It’s confession time. While I may be best known as a columnist and author who has documented and celebrated downtown Oklahoma City’s past, present and future, my earliest years were spent in New York. I was born a New Yorker, and lived there until I was eleven years old.
And the community I called home was none other than the cradle of modern suburbia – Levittown (Hicksville, New York – in the township of Oyster Bay).
Consider this excerpt from the Wikipedia entry on Levittown:
Levittown gets its name from its builder, the firm of Levitt & Sons, Inc. founded by William Levitt built the district as a planned community between 1947 and 1951. William Levitt is considered the father of modern suburbia. Levittown was the first truly mass-produced suburb and is widely regarded as the archetype for postwar suburbs throughout the country.
This was the town my mother called home throughout most of her childhood, and it’s where my parents bought their first house on a street called “Hope Lane.” The homes were an idealized reflection of suburban life in the modern world – televisions built into living room walls, one-car garages, and kitchens loaded up with cutting-edge appliances.
It’s a fuzzy memory sometimes – but one that came into clearer focus after I was recently contacted a childhood friend who lived on the same block. We were best friends, but after I moved, a valiant effort to keep in touch as pen pals faded as we became teenagers. Distractions and time take their toll.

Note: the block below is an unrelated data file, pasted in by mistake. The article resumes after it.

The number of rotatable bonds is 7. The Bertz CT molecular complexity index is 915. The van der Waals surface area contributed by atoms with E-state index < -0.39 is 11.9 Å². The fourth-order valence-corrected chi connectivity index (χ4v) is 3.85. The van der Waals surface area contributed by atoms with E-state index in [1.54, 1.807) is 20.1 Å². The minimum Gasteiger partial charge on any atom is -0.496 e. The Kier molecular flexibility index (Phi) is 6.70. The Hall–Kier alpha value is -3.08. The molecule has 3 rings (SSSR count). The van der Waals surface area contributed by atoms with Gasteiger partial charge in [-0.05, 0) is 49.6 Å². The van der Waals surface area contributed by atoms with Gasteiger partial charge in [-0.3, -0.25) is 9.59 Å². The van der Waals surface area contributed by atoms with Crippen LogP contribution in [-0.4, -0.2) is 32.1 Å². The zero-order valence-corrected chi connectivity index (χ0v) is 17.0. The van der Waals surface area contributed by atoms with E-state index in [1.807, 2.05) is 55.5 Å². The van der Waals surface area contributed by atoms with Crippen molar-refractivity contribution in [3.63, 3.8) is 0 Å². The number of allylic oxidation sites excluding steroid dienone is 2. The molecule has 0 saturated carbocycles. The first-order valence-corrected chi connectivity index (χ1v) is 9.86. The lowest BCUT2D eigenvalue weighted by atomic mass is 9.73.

The memories are good. Adventures at Jolly Rogers Amusement Park stand out as a favorite. I also remember trips to the “farmers’ market” – which was really a mix of food vendors and a flea market. My childhood memory of fast food does not begin with McDonald’s or Burger King, but rather the colorful burger joint down the street – Wetson’s. Carvel Ice Cream, in my memory, is still far better than anything found today at Braum’s.
Ricky and I were best of friends, running to the Mr. Softee ice cream truck as it approached our block, riding our bikes along the Levittown Parkway to buy Spiderman comics at the Grand Union shopping center, watching cartoons on WPIX, making cupcakes, playing with my electric train set, and, gasp! – pretending we ran a newspaper!
Yep. My dreams of becoming a journalist started back when I was just a kid pretending I was selling Weekly Readers in front of my home. I even had a toy printing press.
Looking back, the developers of Levittown did a lot of things right. It’s a version of suburbia that was lost somehow and replaced with a pretty boring grid of cookie-cutter houses and big box retail. And when I want to create special memories with my own kids, more often than not, we’re downtown.
There is no eloquent ending to this post… just some thoughts and memories to share on this beautiful Sunday in Oklahoma City.